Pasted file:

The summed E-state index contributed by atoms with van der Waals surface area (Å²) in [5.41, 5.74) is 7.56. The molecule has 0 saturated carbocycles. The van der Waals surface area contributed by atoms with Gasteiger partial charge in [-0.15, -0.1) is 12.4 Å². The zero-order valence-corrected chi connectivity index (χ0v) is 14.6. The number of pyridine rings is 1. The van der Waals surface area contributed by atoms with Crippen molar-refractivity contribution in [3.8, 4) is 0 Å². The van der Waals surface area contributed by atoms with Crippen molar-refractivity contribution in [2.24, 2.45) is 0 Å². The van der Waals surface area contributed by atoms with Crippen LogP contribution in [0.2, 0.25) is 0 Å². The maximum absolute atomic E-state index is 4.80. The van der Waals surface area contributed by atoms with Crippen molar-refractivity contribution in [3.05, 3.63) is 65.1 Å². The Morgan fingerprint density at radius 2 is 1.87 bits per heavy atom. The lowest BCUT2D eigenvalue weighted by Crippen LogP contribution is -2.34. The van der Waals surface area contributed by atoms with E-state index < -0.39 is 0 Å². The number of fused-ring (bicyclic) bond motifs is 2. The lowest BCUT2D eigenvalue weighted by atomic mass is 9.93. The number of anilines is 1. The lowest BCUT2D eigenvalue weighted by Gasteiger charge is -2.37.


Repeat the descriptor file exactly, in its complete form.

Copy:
The summed E-state index contributed by atoms with van der Waals surface area (Å²) in [5.41, 5.74) is 7.56. The molecule has 0 saturated carbocycles. The van der Waals surface area contributed by atoms with Gasteiger partial charge in [-0.15, -0.1) is 12.4 Å². The zero-order valence-corrected chi connectivity index (χ0v) is 14.6. The number of pyridine rings is 1. The van der Waals surface area contributed by atoms with Crippen molar-refractivity contribution in [3.8, 4) is 0 Å². The van der Waals surface area contributed by atoms with Crippen molar-refractivity contribution in [2.24, 2.45) is 0 Å². The van der Waals surface area contributed by atoms with Crippen LogP contribution in [0.2, 0.25) is 0 Å². The maximum absolute atomic E-state index is 4.80. The van der Waals surface area contributed by atoms with Crippen molar-refractivity contribution in [3.05, 3.63) is 65.1 Å². The Morgan fingerprint density at radius 2 is 1.87 bits per heavy atom. The lowest BCUT2D eigenvalue weighted by Crippen LogP contribution is -2.34. The van der Waals surface area contributed by atoms with E-state index < -0.39 is 0 Å². The number of fused-ring (bicyclic) bond motifs is 2. The lowest BCUT2D eigenvalue weighted by atomic mass is 9.93. The number of anilines is 1. The lowest BCUT2D eigenvalue weighted by Gasteiger charge is -2.37.